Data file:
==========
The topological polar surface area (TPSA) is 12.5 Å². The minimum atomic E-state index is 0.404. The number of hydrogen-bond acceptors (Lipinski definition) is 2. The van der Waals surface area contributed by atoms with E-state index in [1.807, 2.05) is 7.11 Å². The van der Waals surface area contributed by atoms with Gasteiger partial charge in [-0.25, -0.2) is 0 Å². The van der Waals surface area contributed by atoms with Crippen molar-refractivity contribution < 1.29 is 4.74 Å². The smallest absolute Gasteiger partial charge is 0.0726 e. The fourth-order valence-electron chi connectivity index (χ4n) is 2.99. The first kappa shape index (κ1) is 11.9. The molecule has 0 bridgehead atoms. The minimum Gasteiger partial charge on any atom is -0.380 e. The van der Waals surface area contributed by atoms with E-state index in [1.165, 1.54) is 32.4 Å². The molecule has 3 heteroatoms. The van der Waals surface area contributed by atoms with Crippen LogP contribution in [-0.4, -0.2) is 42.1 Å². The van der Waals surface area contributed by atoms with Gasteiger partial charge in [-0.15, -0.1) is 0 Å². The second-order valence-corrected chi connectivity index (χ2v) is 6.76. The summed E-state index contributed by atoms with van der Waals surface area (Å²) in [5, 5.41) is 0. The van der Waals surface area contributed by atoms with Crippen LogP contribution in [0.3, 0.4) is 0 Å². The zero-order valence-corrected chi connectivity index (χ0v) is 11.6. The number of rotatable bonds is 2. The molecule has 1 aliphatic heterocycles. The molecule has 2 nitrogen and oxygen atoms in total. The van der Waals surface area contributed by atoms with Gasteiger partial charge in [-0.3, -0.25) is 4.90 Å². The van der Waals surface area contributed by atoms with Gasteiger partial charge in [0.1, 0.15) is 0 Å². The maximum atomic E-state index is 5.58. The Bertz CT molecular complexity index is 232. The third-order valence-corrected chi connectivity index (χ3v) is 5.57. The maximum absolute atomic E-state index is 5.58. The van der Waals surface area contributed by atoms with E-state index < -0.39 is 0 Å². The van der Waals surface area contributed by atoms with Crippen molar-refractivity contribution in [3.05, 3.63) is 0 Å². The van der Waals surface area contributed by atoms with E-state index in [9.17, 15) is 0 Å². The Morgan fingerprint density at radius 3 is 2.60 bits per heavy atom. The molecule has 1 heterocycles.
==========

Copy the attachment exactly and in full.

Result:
The topological polar surface area (TPSA) is 12.5 Å². The minimum atomic E-state index is 0.404. The number of hydrogen-bond acceptors (Lipinski definition) is 2. The van der Waals surface area contributed by atoms with E-state index in [1.807, 2.05) is 7.11 Å². The van der Waals surface area contributed by atoms with Gasteiger partial charge in [-0.25, -0.2) is 0 Å². The van der Waals surface area contributed by atoms with Crippen molar-refractivity contribution < 1.29 is 4.74 Å². The smallest absolute Gasteiger partial charge is 0.0726 e. The fourth-order valence-electron chi connectivity index (χ4n) is 2.99. The first kappa shape index (κ1) is 11.9. The molecule has 0 bridgehead atoms. The minimum Gasteiger partial charge on any atom is -0.380 e. The van der Waals surface area contributed by atoms with E-state index in [1.165, 1.54) is 32.4 Å². The molecule has 3 heteroatoms. The van der Waals surface area contributed by atoms with Crippen LogP contribution in [-0.4, -0.2) is 42.1 Å². The van der Waals surface area contributed by atoms with Gasteiger partial charge in [-0.15, -0.1) is 0 Å². The second-order valence-corrected chi connectivity index (χ2v) is 6.76. The summed E-state index contributed by atoms with van der Waals surface area (Å²) in [5, 5.41) is 0. The van der Waals surface area contributed by atoms with Crippen LogP contribution in [0.3, 0.4) is 0 Å². The zero-order valence-corrected chi connectivity index (χ0v) is 11.6. The number of rotatable bonds is 2. The molecule has 1 aliphatic heterocycles. The molecule has 2 nitrogen and oxygen atoms in total. The van der Waals surface area contributed by atoms with Gasteiger partial charge in [-0.3, -0.25) is 4.90 Å². The van der Waals surface area contributed by atoms with Gasteiger partial charge in [0.1, 0.15) is 0 Å². The maximum atomic E-state index is 5.58. The Bertz CT molecular complexity index is 232. The third-order valence-corrected chi connectivity index (χ3v) is 5.57. The maximum absolute atomic E-state index is 5.58. The van der Waals surface area contributed by atoms with E-state index < -0.39 is 0 Å². The van der Waals surface area contributed by atoms with Crippen molar-refractivity contribution in [3.05, 3.63) is 0 Å². The van der Waals surface area contributed by atoms with E-state index in [9.17, 15) is 0 Å². The Morgan fingerprint density at radius 3 is 2.60 bits per heavy atom. The molecule has 1 heterocycles.